KCHD Warns of Tickborne Heartland Virus — Tick Kits Available to the Public

KCHD Warns of Tickborne Heartland Virus — Tick Kits Available to the Public

Kane County Health Department tick kits are available while supplies last.

Last week, the Illinois Department of Public Health issued a warning that ticks carrying the Heartland virus had been reported in Kankakee County.

In an effort to educate and protect residents from tick bites, the Kane County Health Department has a limited number of “Tick Kits” available for Kane County residents.

These kits, packaged in a handy pocket-sized carrying case, contain a Tick ID Card, a First Aid Quick Facts Guide, antibacterial hand wipes, first aid and burn cream, a wipe to treat skin after the insect bite and a pair of plastic tweezers for removing the tick.

The kits are available upon request at the Kane County Health Department offices, 1240 N. Highland Ave. in Aurora, Monday through Friday, from 8:30 a.m. to 4:30 p.m., until supplies are gone. Please bring proof of address to obtain your kit.

Heartland virus was first identified in 2009 when two Missouri farmers who had been bitten by ticks were admitted to a hospital. Heartland virus is a viral disease that can be spread to people through the bite of an infected Lone Star tick.

Reported cases of Heartland virus disease are relatively rare, but almost all individuals with Heartland virus have been hospitalized. Although most people infected have fully recovered, a few have died.

There are no vaccines to prevent Heartland virus infections.

American dog tick.

Signs and symptoms of infection are similar to those of other tickborne diseases and can include fever, headaches, fatigue, muscle aches, and diarrhea. Most people have reported becoming sick about two weeks after being bit by a tick.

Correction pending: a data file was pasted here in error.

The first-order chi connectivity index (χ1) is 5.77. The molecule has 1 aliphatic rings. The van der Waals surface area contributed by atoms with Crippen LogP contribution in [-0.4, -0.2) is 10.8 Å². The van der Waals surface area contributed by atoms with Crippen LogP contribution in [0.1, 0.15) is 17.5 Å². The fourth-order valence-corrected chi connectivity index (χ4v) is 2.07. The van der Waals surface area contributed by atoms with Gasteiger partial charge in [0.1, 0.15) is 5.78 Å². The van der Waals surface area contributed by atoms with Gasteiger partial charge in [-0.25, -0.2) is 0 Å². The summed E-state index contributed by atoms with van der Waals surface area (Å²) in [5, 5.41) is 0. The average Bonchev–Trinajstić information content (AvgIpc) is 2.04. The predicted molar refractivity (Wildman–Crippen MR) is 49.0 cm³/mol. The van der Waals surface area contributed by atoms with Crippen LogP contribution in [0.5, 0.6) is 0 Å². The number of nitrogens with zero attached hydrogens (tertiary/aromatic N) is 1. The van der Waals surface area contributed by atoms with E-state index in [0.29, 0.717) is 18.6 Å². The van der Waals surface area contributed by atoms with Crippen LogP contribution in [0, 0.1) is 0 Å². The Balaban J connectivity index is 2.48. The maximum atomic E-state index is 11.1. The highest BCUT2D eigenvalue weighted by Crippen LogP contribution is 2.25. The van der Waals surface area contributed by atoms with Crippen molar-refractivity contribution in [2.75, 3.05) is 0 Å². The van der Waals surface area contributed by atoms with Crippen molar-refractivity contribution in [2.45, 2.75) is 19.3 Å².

And while there is no treatment, doctors can treat some of the symptoms. If you have been bitten by a tick and think you may have Heartland virus or another tickborne illness, visit a health care provider.

Other tickborne illnesses Illinois residents have been diagnosed with include Lyme disease, Rocky Mountain Spotted Fever, Ehrlichiosis, and tularemia. Health care providers should consider Heartland virus in patients who have compatible symptoms and are not responding to other treatments.

Ticks are commonly found on the tips of grasses and shrubs. Lone Star ticks are found throughout Illinois.

Tick drinking blood biting human skin.

Ticks crawl ― they cannot fly or jump. The tick will wait on the grass or shrub for a person or animal to walk by and then quickly climb aboard. Some ticks will attach quickly and others will wander, looking for places like the ear, or other areas where the skin is thinner. Simple tips to avoid tick bites include:

  • Wear light-colored, protective clothing — long-sleeved shirts, pants, boots or sturdy shoes, and a head covering. Treat clothing with products containing 0.5 percent permethrin.
  • Use Environmental Protection Agency-registered insect repellents containing DEET, picaridin, IR3535, or Oil of Lemon Eucalyptus (OLE). Walk in the center of trails so grass, shrubs, and weeds do not brush against you.
  • Check yourself, children, other family members, and pets for ticks every two to three hours.
  • Remove any tick promptly by grasping it with tweezers, as close to the skin as possible and gently, but firmly, pulling it straight out. Wash your hands and the tick bite site with soap and water.

For more information on how to protect yourself from ticks, visit the Kane County Health Department website at http://kanehealth.com/Pages/Ticks.aspx.

SOURCE: Kane County Health Department news release